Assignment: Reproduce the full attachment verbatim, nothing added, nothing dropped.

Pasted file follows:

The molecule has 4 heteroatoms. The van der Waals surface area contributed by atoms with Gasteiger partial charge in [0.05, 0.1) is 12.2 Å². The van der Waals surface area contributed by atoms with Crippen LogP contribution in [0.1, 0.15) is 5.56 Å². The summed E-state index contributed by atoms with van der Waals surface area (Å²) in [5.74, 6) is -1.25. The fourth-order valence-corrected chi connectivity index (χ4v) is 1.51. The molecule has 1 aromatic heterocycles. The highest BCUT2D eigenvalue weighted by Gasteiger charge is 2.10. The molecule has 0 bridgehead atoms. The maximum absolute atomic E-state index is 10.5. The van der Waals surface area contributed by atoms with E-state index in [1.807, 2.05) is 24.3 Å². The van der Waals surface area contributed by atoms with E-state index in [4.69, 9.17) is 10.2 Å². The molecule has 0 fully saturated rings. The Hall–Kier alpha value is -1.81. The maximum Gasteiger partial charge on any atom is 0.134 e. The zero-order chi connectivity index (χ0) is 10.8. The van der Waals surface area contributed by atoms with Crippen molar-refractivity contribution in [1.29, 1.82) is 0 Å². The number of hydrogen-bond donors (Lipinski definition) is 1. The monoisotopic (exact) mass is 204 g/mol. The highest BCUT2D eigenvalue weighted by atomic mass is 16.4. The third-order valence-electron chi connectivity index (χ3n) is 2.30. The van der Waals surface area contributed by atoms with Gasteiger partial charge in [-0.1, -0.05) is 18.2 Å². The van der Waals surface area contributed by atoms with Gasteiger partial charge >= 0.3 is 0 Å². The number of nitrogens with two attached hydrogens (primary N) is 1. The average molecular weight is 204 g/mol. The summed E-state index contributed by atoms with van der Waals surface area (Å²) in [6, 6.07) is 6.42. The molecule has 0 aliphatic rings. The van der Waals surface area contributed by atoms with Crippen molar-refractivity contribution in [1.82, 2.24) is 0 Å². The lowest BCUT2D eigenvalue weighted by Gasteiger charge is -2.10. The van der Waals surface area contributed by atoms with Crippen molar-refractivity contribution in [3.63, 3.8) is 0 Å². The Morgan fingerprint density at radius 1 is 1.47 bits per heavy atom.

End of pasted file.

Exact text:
The molecule has 4 heteroatoms. The van der Waals surface area contributed by atoms with Gasteiger partial charge in [0.05, 0.1) is 12.2 Å². The van der Waals surface area contributed by atoms with Crippen LogP contribution in [0.1, 0.15) is 5.56 Å². The summed E-state index contributed by atoms with van der Waals surface area (Å²) in [5.74, 6) is -1.25. The fourth-order valence-corrected chi connectivity index (χ4v) is 1.51. The molecule has 1 aromatic heterocycles. The highest BCUT2D eigenvalue weighted by Gasteiger charge is 2.10. The molecule has 0 bridgehead atoms. The maximum absolute atomic E-state index is 10.5. The van der Waals surface area contributed by atoms with E-state index in [1.807, 2.05) is 24.3 Å². The van der Waals surface area contributed by atoms with E-state index in [4.69, 9.17) is 10.2 Å². The molecule has 0 fully saturated rings. The Hall–Kier alpha value is -1.81. The maximum Gasteiger partial charge on any atom is 0.134 e. The zero-order chi connectivity index (χ0) is 10.8. The van der Waals surface area contributed by atoms with Crippen molar-refractivity contribution in [1.29, 1.82) is 0 Å². The number of hydrogen-bond donors (Lipinski definition) is 1. The monoisotopic (exact) mass is 204 g/mol. The highest BCUT2D eigenvalue weighted by atomic mass is 16.4. The third-order valence-electron chi connectivity index (χ3n) is 2.30. The van der Waals surface area contributed by atoms with Gasteiger partial charge in [-0.1, -0.05) is 18.2 Å². The van der Waals surface area contributed by atoms with Gasteiger partial charge >= 0.3 is 0 Å². The number of nitrogens with two attached hydrogens (primary N) is 1. The average molecular weight is 204 g/mol. The summed E-state index contributed by atoms with van der Waals surface area (Å²) in [6, 6.07) is 6.42. The molecule has 0 aliphatic rings. The van der Waals surface area contributed by atoms with Crippen molar-refractivity contribution in [1.82, 2.24) is 0 Å². The lowest BCUT2D eigenvalue weighted by Gasteiger charge is -2.10. The van der Waals surface area contributed by atoms with Crippen molar-refractivity contribution in [3.63, 3.8) is 0 Å². The Morgan fingerprint density at radius 1 is 1.47 bits per heavy atom.